The good news is that charging more to use data in one way (with a hotspot app) and not in another (web browsing or a non-hotspot app) is almost certainly a violation of the FCC's new net neutrality rules. Net Neutrality prohibits mobile operators from blocking legal apps or services or charging more for some types of traffic than others. As long as pro-big business politicians don't succeed in repealing the FCC's net neutrality rules, I believe that AT&T will eventually be ordered to stop charging extra for Cricket hotspot use. Unlike AT&T, T-Mobile, apparently recognizing the illegality of treating hotspot use differently than other data usages, removed its restrictions on hotspot on June 12, 2015, the day the Net Neutrality rules went into effect.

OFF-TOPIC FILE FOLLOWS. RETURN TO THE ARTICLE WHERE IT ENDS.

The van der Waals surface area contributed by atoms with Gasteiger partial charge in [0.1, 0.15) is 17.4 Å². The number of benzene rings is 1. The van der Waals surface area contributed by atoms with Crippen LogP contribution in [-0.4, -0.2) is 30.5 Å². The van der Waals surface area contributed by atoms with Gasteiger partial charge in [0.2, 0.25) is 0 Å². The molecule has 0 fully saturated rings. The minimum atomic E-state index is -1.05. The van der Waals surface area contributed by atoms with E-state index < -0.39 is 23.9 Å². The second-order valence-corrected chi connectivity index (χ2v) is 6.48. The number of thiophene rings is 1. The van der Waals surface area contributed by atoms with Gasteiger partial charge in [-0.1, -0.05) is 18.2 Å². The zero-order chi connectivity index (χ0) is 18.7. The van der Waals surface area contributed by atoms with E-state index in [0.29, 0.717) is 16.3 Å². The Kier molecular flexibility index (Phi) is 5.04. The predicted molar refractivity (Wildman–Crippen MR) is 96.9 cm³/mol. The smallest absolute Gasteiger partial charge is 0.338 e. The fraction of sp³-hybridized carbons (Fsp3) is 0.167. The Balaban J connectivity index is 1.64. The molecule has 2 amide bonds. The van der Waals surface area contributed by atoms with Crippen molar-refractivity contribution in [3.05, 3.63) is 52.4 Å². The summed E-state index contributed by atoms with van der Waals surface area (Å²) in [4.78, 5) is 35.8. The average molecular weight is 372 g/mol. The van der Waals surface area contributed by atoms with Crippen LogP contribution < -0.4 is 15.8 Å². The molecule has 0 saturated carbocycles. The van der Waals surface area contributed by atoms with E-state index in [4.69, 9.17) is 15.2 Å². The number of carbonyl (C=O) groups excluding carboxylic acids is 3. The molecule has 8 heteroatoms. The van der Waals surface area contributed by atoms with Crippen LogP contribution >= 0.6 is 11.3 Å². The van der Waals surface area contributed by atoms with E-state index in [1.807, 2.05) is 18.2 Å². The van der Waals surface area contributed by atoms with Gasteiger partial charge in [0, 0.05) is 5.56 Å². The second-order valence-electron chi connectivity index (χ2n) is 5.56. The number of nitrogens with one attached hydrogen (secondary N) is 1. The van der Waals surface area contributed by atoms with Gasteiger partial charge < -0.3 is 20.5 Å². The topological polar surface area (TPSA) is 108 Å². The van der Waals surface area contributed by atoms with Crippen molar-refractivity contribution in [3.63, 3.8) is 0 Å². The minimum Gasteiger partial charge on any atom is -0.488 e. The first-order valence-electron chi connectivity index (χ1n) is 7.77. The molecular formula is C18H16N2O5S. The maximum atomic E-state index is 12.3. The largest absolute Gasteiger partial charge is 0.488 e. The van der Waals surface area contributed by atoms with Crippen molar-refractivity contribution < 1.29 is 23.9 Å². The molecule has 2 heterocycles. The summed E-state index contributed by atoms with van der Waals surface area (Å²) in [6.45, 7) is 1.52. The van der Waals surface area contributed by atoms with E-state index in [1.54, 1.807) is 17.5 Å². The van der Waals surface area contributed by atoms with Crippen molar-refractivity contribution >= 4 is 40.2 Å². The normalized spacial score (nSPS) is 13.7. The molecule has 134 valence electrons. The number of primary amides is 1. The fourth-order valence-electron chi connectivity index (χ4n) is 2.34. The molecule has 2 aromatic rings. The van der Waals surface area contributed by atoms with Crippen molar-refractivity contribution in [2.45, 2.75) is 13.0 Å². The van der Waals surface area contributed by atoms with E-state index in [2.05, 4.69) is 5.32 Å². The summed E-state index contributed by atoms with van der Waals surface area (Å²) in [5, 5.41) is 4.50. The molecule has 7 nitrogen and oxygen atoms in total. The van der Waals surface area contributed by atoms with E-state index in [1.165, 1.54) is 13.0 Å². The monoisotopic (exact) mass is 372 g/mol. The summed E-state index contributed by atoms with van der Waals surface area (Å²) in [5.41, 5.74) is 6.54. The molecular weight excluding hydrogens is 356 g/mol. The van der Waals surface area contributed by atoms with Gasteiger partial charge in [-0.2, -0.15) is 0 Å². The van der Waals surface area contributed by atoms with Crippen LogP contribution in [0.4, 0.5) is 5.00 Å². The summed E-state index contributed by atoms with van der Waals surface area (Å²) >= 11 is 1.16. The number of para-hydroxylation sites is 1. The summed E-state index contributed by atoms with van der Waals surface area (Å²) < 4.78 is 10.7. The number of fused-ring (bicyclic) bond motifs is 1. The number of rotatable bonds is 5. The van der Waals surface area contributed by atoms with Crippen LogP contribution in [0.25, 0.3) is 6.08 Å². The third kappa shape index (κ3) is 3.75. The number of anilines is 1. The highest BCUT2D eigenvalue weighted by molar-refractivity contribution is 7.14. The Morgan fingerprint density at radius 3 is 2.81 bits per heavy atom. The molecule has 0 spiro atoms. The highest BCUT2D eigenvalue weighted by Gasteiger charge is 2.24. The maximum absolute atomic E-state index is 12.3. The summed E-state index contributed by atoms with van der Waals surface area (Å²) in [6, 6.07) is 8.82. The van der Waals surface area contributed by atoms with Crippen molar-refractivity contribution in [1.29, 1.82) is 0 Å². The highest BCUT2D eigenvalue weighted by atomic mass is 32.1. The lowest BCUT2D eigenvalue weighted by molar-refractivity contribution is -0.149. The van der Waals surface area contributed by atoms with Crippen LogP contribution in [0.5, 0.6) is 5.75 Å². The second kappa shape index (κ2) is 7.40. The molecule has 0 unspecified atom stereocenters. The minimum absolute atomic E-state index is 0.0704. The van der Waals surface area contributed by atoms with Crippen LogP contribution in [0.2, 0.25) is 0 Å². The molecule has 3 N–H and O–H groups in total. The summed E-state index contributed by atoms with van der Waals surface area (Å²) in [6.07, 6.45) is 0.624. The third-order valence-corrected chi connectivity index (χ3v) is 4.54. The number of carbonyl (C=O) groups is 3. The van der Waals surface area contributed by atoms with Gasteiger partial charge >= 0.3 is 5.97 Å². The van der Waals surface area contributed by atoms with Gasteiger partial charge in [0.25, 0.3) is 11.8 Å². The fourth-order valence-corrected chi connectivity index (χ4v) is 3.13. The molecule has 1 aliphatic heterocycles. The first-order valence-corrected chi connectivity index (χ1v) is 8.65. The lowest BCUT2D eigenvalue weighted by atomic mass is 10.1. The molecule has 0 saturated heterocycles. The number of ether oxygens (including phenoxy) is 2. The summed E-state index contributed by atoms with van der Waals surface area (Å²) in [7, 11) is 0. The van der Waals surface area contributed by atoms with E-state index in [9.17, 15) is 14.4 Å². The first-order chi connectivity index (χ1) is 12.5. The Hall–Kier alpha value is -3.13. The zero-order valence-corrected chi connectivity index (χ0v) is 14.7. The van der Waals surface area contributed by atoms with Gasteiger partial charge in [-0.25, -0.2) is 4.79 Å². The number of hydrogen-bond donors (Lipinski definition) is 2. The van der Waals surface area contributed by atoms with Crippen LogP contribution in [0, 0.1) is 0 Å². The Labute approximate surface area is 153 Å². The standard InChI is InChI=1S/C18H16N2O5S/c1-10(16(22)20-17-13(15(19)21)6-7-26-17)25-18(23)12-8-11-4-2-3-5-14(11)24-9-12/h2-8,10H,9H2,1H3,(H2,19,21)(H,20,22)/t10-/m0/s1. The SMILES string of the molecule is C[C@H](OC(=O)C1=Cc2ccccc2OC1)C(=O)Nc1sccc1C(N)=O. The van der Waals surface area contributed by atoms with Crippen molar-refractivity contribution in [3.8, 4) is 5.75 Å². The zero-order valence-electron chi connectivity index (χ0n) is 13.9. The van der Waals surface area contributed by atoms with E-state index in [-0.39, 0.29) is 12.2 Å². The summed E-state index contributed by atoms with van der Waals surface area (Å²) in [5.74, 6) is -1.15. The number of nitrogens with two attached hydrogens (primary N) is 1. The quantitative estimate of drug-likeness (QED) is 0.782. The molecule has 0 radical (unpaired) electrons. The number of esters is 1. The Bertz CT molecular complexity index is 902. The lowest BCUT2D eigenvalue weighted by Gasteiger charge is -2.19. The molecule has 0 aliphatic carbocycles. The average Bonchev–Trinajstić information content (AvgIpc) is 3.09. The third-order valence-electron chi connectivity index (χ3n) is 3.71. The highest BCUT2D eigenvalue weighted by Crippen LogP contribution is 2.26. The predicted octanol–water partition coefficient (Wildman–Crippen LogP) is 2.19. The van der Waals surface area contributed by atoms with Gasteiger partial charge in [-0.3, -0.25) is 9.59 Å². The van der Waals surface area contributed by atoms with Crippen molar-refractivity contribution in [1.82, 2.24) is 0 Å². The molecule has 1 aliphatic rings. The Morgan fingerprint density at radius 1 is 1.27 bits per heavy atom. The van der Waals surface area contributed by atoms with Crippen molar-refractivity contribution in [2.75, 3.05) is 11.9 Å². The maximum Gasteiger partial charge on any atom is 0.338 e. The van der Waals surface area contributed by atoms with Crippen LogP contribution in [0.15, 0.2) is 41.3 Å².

Related post: T-Mobile to Allow Hotspot on All Prepaid Plans With Data